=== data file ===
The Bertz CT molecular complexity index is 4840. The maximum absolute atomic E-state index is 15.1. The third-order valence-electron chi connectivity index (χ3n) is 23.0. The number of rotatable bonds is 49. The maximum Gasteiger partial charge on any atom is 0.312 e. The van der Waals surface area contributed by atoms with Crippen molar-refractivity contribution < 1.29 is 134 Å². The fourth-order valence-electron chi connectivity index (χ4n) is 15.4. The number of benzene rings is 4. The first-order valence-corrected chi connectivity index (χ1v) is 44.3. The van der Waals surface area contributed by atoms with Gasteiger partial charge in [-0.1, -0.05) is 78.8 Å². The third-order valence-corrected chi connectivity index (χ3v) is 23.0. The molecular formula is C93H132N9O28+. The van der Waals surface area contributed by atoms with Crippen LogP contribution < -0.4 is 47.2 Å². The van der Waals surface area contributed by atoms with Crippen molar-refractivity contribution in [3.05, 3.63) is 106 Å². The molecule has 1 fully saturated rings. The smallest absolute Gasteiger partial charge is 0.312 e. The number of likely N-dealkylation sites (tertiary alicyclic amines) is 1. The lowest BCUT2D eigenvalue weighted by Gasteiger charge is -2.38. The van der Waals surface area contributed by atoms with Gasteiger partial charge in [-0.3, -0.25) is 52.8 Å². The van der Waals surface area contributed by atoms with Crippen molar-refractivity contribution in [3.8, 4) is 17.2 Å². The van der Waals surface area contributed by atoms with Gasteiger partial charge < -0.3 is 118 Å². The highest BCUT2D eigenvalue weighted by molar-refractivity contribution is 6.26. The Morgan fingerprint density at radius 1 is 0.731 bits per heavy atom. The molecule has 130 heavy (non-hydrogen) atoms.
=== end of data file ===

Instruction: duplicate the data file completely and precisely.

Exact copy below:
The Bertz CT molecular complexity index is 4840. The maximum absolute atomic E-state index is 15.1. The third-order valence-electron chi connectivity index (χ3n) is 23.0. The number of rotatable bonds is 49. The maximum Gasteiger partial charge on any atom is 0.312 e. The van der Waals surface area contributed by atoms with Crippen molar-refractivity contribution < 1.29 is 134 Å². The fourth-order valence-electron chi connectivity index (χ4n) is 15.4. The number of benzene rings is 4. The first-order valence-corrected chi connectivity index (χ1v) is 44.3. The van der Waals surface area contributed by atoms with Gasteiger partial charge in [-0.1, -0.05) is 78.8 Å². The third-order valence-corrected chi connectivity index (χ3v) is 23.0. The molecular formula is C93H132N9O28+. The van der Waals surface area contributed by atoms with Crippen LogP contribution < -0.4 is 47.2 Å². The van der Waals surface area contributed by atoms with Crippen molar-refractivity contribution in [3.05, 3.63) is 106 Å². The molecule has 1 fully saturated rings. The smallest absolute Gasteiger partial charge is 0.312 e. The number of likely N-dealkylation sites (tertiary alicyclic amines) is 1. The lowest BCUT2D eigenvalue weighted by Gasteiger charge is -2.38. The van der Waals surface area contributed by atoms with Gasteiger partial charge in [-0.3, -0.25) is 52.8 Å². The van der Waals surface area contributed by atoms with Crippen molar-refractivity contribution in [3.8, 4) is 17.2 Å². The van der Waals surface area contributed by atoms with Gasteiger partial charge < -0.3 is 118 Å². The highest BCUT2D eigenvalue weighted by molar-refractivity contribution is 6.26. The Morgan fingerprint density at radius 1 is 0.731 bits per heavy atom. The molecule has 130 heavy (non-hydrogen) atoms.